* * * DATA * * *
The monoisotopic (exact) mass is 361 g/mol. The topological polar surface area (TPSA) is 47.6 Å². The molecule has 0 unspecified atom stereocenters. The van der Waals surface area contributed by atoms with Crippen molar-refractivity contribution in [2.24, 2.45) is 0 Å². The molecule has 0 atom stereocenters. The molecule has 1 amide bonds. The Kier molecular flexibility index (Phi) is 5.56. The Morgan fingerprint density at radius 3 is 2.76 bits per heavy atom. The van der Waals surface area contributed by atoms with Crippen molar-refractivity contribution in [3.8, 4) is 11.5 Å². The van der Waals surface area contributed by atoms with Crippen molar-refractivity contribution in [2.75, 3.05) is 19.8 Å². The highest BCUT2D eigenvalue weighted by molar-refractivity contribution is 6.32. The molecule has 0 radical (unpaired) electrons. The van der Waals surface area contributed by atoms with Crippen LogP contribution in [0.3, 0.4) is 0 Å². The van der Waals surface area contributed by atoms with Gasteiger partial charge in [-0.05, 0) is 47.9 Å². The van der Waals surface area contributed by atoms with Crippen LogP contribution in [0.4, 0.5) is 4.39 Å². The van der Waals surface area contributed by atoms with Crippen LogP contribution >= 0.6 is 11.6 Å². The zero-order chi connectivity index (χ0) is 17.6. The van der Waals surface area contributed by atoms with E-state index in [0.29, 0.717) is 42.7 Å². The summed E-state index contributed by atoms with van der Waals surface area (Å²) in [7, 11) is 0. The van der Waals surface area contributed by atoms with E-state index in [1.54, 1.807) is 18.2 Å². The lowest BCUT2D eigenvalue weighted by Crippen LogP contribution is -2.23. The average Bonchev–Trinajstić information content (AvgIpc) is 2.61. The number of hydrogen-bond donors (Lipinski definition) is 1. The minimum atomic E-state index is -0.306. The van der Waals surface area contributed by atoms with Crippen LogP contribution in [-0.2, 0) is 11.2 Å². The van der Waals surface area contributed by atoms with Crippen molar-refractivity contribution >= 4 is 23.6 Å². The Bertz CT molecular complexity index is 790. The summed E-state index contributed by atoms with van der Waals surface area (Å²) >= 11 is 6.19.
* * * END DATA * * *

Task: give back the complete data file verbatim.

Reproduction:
The monoisotopic (exact) mass is 361 g/mol. The topological polar surface area (TPSA) is 47.6 Å². The molecule has 0 unspecified atom stereocenters. The van der Waals surface area contributed by atoms with Crippen molar-refractivity contribution in [2.24, 2.45) is 0 Å². The molecule has 0 atom stereocenters. The molecule has 1 amide bonds. The Kier molecular flexibility index (Phi) is 5.56. The Morgan fingerprint density at radius 3 is 2.76 bits per heavy atom. The van der Waals surface area contributed by atoms with Crippen molar-refractivity contribution in [3.8, 4) is 11.5 Å². The van der Waals surface area contributed by atoms with Crippen molar-refractivity contribution in [2.75, 3.05) is 19.8 Å². The highest BCUT2D eigenvalue weighted by molar-refractivity contribution is 6.32. The molecule has 0 radical (unpaired) electrons. The van der Waals surface area contributed by atoms with Crippen LogP contribution in [0.3, 0.4) is 0 Å². The van der Waals surface area contributed by atoms with Gasteiger partial charge in [-0.05, 0) is 47.9 Å². The van der Waals surface area contributed by atoms with Crippen LogP contribution in [0.4, 0.5) is 4.39 Å². The van der Waals surface area contributed by atoms with Crippen LogP contribution >= 0.6 is 11.6 Å². The zero-order chi connectivity index (χ0) is 17.6. The van der Waals surface area contributed by atoms with E-state index in [0.29, 0.717) is 42.7 Å². The summed E-state index contributed by atoms with van der Waals surface area (Å²) in [7, 11) is 0. The van der Waals surface area contributed by atoms with E-state index in [1.54, 1.807) is 18.2 Å². The lowest BCUT2D eigenvalue weighted by Crippen LogP contribution is -2.23. The average Bonchev–Trinajstić information content (AvgIpc) is 2.61. The number of hydrogen-bond donors (Lipinski definition) is 1. The minimum atomic E-state index is -0.306. The van der Waals surface area contributed by atoms with Crippen LogP contribution in [-0.2, 0) is 11.2 Å². The van der Waals surface area contributed by atoms with Crippen molar-refractivity contribution >= 4 is 23.6 Å². The Bertz CT molecular complexity index is 790. The summed E-state index contributed by atoms with van der Waals surface area (Å²) >= 11 is 6.19.